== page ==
Ozone Layer Hole

Tropics Suffer 7-times Larger ‘Ozone Hole’ All Year Round

According to a Canadian researcher, an ozone hole seven times bigger than the Antarctic ozone hole has been present across tropical regions since the 1980s.

Qing-Bin Lu, a scientist from the University of Waterloo in Ontario, Canada, discovered a large, all-season hole — defined as an area of ozone loss greater than 25% compared to the undisturbed atmosphere — in the lower stratosphere over the tropics comparable in depth to the well-known springtime Antarctic hole, but seven times larger in area.

The tropics cover half of the planet’s land area and are home to around half of the world’s inhabitants. The presence of the tropical hole generated widespread alarm across the world.

Changes in % of the O3 climatology in the season SON of the 1980s–2010s relative to those in the 1960s.

The depletion of the layer can lead to increased ground-level UV radiation, which can raise the risk of skin cancer and cataracts in people, as well as weaken human immune systems, reduce agricultural output, and severely impact sensitive aquatic creatures and ecosystems. As with the polar hole, approximately 80% of the normal ozone value is found to be depleted at the center of the tropical ozone hole.

(a)–(c) Time-series decadal mean O3 changes in % with respect to those in the 1960s at the lower stratosphere of 14–21 km of the Antarctic in SON, the Arctic in MAM, and the annual tropical (solid lines in black) and sum of measured concentrations of main ODSs (CFCs and CCl4) (solid circles in red) over the period 1960–2010. (d) Zonal mean latitude–altitude distribution of the CF2Cl2 (CFC-12) concentration in 1992 obtained from the NASA UARS’s CLEAS dataset, where the dashed square shows the zone of most significant CFC destruction. (e) Difference in % of the annual O3 climatology in the 1990s with respect to that in the 1960s. (f) Decadal mean zonal mean latitude–altitude distribution of the temperature climatology averaged over seasons in the 2000s.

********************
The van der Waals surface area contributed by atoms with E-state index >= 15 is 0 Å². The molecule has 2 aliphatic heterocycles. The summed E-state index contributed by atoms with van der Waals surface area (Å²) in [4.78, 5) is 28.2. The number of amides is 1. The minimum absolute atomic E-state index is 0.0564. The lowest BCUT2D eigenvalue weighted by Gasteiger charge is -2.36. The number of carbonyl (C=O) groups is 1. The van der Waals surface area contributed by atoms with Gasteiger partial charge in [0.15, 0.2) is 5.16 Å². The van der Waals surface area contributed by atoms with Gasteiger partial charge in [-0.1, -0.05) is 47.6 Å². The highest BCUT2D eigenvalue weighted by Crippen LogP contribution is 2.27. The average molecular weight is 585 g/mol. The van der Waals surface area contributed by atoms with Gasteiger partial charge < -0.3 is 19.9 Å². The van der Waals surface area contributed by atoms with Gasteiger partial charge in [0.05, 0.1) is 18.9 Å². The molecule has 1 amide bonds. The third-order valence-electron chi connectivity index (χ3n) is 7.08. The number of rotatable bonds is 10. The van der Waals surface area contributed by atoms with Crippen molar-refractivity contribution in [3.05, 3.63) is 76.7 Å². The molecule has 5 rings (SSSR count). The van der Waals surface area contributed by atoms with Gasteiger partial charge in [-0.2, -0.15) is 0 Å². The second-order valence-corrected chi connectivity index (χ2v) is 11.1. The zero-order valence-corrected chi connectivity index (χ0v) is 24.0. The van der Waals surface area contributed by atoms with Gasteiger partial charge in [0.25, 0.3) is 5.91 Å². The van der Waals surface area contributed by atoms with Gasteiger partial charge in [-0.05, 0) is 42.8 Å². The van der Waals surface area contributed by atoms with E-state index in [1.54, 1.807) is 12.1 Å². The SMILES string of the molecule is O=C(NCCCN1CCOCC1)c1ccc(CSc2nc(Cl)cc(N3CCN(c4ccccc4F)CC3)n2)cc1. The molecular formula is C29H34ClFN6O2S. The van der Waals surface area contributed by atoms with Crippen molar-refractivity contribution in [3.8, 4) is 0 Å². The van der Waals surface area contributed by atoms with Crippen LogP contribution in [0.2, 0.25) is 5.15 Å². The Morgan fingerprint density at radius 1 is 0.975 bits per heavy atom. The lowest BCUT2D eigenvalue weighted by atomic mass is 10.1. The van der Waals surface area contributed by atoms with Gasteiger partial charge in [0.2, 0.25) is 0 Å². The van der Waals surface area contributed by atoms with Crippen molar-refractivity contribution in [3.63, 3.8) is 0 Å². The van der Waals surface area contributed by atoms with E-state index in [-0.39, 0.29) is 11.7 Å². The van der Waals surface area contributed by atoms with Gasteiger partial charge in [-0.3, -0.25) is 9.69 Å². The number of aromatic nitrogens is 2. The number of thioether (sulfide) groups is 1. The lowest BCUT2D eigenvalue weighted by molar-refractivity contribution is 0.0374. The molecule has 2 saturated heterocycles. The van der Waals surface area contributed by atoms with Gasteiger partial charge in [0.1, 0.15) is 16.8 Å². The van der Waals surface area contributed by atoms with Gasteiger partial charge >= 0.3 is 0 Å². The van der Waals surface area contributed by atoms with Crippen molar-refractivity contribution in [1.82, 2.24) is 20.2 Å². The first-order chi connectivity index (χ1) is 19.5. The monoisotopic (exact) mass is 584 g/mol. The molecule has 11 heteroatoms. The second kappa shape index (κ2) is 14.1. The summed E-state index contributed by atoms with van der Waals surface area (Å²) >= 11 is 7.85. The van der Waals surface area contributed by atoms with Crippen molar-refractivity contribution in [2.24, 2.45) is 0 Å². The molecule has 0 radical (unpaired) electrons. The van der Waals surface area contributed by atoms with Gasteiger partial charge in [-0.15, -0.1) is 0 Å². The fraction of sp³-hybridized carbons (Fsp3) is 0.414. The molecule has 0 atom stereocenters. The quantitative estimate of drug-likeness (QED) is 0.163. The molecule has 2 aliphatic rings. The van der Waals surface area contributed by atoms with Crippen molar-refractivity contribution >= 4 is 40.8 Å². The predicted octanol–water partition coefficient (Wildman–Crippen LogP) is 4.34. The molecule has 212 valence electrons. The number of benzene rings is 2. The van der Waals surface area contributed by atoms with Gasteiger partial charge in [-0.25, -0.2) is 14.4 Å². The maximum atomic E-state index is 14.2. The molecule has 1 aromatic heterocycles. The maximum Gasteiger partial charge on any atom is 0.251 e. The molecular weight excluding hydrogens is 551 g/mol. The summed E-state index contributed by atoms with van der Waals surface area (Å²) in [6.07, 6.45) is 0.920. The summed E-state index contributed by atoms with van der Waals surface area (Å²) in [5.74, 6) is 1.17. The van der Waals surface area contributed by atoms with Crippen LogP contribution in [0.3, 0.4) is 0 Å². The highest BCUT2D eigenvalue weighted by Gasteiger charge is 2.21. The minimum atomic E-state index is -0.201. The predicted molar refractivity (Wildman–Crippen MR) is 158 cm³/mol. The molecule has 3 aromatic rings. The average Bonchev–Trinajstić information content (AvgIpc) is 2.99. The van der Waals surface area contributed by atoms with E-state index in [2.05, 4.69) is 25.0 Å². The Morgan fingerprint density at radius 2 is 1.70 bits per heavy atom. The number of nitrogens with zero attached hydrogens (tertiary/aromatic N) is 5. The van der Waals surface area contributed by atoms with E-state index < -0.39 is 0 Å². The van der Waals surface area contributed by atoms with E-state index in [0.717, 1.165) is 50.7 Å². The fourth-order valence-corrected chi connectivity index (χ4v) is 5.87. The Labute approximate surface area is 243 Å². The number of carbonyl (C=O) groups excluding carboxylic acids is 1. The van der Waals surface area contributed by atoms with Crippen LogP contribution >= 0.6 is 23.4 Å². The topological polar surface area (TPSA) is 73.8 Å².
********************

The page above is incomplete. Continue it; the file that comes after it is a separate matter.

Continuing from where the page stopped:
The tropical and polar holes play an important role in lowering and controlling stratospheric temperatures, mimicking the emergence of three worldwide stratospheric “temperature holes.” This discovery might be critical to better comprehending global climate change.

Reference- Journal AIP Advances, Clean Technica, NOAA, Business Standard, Independent, CNBC